Anti-Racism Progress Report

March 2024

The murder of George Floyd at the hands of police officers in Minneapolis in May 2020 was not, sadly, an isolated incident.

What it did do was light the touchpaper for a level of global outrage that had not been seen for many decades, if ever before. It caused a long overdue reckoning. 

Recognising that we had not made the progress we ought to have in relation to the intersection between mental ill health and race, Rethink Mental Illness brought in an expert independent consultancy to review our practice around race.

The eventual report published was a painful read for colleagues and kickstarted an ambitious programme of work to become anti-racist, including our June 2022 Race Equality Action Plan outlining our short, medium and long-term plans.

Our latest Anti-Racism Progress Report is an open, honest and frank assessment of the progress we have made and the distance we still have to go.

It is not a list of everything we have done over the last two years. It's a look at the key activities and the foundational changes we have made to becoming a truly anti-racist organisation.

Report Summary

Anti-racist leadership and governance

We have created a robust and appropriate anti-racist leadership and governance framework to support the implementation of our anti-racist strategy and plans.

We recruited an Associate Director for Race Equality in February 2022 to co-produce the Race Equality Action Plan with its three workstreams:

  • Embedding strategic oversight and implementation of the Race Equality Acton Plan.
  • Enabling our ethnically diverse colleagues to thrive and progress in an anti-racist workplace.
  • Providing our minoritised service users with the optimal support where and when it is needed.

Anti-racist employer

Since our People and Occupational Development team created a strategy focusing on employer brand and inclusive recruitment, we are encouraged to see our overall ethnic minority workforce has increased over the last three years from 11% in 2021 to 15% in 2023.

Our ‘Head of’ pools remained static between 2022 and 2023 and, disappointingly, we had a 1% decrease in the ethnic minority representation in our Manager pool in 2023.

Ethnic minority representation in our frontline and administrative grades increased by 4% since 2021 from 12% to 16% in 2023.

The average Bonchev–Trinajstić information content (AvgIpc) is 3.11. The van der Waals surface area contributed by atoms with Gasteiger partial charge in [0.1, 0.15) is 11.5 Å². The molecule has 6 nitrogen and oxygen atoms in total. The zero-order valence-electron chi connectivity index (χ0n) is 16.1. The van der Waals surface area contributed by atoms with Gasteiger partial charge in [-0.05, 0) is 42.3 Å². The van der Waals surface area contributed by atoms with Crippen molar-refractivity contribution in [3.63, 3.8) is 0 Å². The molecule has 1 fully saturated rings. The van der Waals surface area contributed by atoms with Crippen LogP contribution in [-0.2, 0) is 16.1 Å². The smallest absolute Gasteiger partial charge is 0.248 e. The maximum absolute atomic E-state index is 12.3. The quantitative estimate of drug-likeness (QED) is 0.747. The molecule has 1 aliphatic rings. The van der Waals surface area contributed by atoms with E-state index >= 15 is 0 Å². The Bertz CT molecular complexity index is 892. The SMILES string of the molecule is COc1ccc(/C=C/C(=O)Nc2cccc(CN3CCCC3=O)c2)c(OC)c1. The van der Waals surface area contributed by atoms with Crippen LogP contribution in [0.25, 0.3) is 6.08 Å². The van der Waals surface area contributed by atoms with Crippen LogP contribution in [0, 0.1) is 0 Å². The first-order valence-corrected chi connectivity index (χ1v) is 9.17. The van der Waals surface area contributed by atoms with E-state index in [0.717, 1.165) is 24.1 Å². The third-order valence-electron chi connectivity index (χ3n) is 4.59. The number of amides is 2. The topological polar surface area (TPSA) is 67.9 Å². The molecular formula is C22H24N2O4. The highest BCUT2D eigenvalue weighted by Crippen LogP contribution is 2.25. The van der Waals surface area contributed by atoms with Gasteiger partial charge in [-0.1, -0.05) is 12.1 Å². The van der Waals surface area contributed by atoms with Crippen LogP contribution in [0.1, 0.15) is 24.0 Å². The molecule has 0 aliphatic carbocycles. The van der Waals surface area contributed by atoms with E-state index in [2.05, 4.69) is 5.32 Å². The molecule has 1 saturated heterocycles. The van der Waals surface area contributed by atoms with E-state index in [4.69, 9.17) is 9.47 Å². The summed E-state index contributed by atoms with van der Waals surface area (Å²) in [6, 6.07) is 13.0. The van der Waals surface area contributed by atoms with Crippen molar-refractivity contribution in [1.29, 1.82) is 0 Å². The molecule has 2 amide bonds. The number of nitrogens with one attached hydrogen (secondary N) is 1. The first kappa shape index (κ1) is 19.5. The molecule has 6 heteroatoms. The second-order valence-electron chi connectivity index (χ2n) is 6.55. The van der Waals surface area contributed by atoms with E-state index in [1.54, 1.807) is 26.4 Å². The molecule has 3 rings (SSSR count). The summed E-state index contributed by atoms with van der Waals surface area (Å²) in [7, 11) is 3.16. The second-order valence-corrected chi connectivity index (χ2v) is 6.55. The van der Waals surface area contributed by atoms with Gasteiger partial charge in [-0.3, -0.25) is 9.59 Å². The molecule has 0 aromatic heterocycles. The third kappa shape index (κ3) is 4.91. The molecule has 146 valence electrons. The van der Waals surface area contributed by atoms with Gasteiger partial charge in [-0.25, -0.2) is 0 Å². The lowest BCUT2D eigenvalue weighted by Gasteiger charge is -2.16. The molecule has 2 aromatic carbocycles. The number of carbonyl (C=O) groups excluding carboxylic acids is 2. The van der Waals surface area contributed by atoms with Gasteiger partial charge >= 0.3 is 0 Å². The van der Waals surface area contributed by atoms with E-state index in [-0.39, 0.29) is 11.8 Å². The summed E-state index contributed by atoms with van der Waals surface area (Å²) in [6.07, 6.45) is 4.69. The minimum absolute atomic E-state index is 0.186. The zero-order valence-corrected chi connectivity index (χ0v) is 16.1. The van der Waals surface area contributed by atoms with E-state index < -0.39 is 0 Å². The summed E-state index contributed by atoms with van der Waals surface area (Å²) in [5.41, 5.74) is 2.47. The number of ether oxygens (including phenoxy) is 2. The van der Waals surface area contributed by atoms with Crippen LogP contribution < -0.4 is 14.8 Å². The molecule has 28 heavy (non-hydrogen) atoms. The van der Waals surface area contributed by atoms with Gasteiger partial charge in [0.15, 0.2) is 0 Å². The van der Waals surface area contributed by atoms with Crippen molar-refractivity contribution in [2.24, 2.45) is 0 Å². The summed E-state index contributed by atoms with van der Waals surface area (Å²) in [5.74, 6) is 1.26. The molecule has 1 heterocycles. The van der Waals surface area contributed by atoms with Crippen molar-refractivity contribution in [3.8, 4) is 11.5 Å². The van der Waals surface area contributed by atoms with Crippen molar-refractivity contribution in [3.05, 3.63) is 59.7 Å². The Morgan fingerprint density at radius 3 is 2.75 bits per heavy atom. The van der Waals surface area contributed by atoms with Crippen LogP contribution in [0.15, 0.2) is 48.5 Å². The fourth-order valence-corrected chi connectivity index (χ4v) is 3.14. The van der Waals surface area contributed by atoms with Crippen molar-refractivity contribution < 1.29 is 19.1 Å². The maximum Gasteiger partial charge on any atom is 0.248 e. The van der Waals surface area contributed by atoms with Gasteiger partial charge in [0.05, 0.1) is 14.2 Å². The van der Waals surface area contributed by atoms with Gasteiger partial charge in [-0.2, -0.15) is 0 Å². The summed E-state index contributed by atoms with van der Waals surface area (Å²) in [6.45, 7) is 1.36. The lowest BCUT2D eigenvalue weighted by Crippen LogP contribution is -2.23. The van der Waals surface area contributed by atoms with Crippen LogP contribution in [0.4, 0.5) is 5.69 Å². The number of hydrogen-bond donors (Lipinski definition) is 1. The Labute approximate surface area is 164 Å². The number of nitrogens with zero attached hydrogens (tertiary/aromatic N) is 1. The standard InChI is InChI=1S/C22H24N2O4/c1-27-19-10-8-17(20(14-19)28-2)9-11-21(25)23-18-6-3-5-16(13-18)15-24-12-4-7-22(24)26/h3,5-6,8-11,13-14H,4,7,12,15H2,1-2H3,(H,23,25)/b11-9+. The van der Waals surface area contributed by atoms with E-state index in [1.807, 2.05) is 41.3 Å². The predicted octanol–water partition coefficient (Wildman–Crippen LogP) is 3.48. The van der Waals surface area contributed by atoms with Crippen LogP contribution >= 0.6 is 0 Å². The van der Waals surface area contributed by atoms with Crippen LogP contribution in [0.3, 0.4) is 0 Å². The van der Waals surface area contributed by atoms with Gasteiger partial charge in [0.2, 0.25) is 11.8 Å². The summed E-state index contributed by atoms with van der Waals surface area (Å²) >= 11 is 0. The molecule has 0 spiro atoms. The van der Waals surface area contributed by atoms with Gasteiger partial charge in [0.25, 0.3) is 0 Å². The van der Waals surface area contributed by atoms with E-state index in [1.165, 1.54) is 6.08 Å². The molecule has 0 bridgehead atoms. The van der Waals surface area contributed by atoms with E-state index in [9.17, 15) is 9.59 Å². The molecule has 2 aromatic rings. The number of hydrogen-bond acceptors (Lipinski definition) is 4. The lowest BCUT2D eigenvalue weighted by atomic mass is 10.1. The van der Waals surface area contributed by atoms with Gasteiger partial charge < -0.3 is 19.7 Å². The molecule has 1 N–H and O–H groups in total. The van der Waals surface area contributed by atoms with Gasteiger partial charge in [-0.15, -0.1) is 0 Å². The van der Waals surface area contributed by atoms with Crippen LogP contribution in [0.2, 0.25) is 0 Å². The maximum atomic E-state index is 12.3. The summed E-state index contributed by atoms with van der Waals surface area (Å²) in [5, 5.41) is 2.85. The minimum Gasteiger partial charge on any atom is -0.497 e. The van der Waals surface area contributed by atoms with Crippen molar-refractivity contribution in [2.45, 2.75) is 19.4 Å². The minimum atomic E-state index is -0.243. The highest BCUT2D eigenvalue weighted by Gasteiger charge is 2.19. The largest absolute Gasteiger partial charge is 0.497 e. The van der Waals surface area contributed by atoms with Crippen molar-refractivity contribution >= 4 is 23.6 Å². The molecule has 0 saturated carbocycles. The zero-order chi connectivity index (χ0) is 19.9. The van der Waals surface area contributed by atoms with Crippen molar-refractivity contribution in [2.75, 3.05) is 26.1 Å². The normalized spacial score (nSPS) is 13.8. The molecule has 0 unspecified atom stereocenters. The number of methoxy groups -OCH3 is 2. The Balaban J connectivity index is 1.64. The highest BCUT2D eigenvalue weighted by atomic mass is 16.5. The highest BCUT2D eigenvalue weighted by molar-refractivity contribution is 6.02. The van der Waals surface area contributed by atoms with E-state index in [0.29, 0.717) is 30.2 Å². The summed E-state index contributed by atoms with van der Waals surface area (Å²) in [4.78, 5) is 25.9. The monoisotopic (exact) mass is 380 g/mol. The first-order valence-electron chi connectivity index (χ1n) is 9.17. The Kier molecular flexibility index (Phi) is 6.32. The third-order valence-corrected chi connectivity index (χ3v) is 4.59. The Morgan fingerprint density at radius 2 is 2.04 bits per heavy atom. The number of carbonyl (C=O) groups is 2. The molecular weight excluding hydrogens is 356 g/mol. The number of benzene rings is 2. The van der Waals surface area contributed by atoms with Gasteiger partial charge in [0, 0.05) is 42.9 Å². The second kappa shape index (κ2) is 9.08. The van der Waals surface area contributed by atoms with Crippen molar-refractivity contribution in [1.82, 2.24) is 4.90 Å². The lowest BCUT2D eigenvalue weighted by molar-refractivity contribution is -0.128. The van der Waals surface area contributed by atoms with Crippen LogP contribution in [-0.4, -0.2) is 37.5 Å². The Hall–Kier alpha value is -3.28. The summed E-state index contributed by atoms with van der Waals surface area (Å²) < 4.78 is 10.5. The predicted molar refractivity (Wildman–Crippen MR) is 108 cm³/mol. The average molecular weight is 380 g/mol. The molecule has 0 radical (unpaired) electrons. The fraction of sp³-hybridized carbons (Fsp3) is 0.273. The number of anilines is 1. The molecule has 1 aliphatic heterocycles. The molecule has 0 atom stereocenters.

We will continue to collect this data and intensify our efforts to close the gaps in our ethnic minority representation where at all levels in our workforce.

Mutual mentoring

We ran our mutual mentoring programme from January to June 2023. Mutual mentoring is a collaborative, non hierarchal developmental relationship where both parties are responsible for mentoring and actively supporting each other’s development.

The two main objectives of the programme were to:

  • Educate our Executive, Director and Associate Director groups of the lived experience of the ethnic minority co-mentors.
  • Provide the ethnic minority co-mentors with career mentoring and advice through conversation and career plans.

There were three briefing sessions with the participants - at the beginning, middle and end of the programme and the participants were supported with a  comprehensive mutual mentoring toolkit.

  • “The programme has been a really valuable experience so far, especially for someone who is relatively new to Rethink Mental Illness. It has been a really good opportunity for me to learn more about career progression within the organisation with someone I likely have not crossed paths with outside of the mutual mentoring programme.”

    Co-mentor Co-mentor

Anti-racist campaigner and service provider 

Racialised communities, particularly Black communities, have been subject to disproportionate and adverse inequalities in their access, experience and outcomes in mental health services in the UK for far too long. 

There are also longstanding and unacceptable inequalities faced by racialised communities in their access to and experience of mental health services.

We have been tackling this inequity using our influence and reach through policy, campaigning and evidence and impact work, including: 

  • Providing the government with recommendations on the Draft Mental Health Bill.
  • Co-producing a Black Mental Health Manifesto with other charities and organisations.
  • Improving our data collection of people who use our services to improve our care and support. 
  • Analysing the gap in support, and increased discrimination, experience by Gypsy Roma and Traveler communities.  

Looking ahead

We are encouraged by the feedback from our Black and ethnic minority colleagues, external partners and stakeholders on the progress we have made and who have
helped to keep us on track. 

But we are not and can never be complacent. This work is never complete - it is a continuous, iterative process of change, requiring adjustment and particularly against external challenges.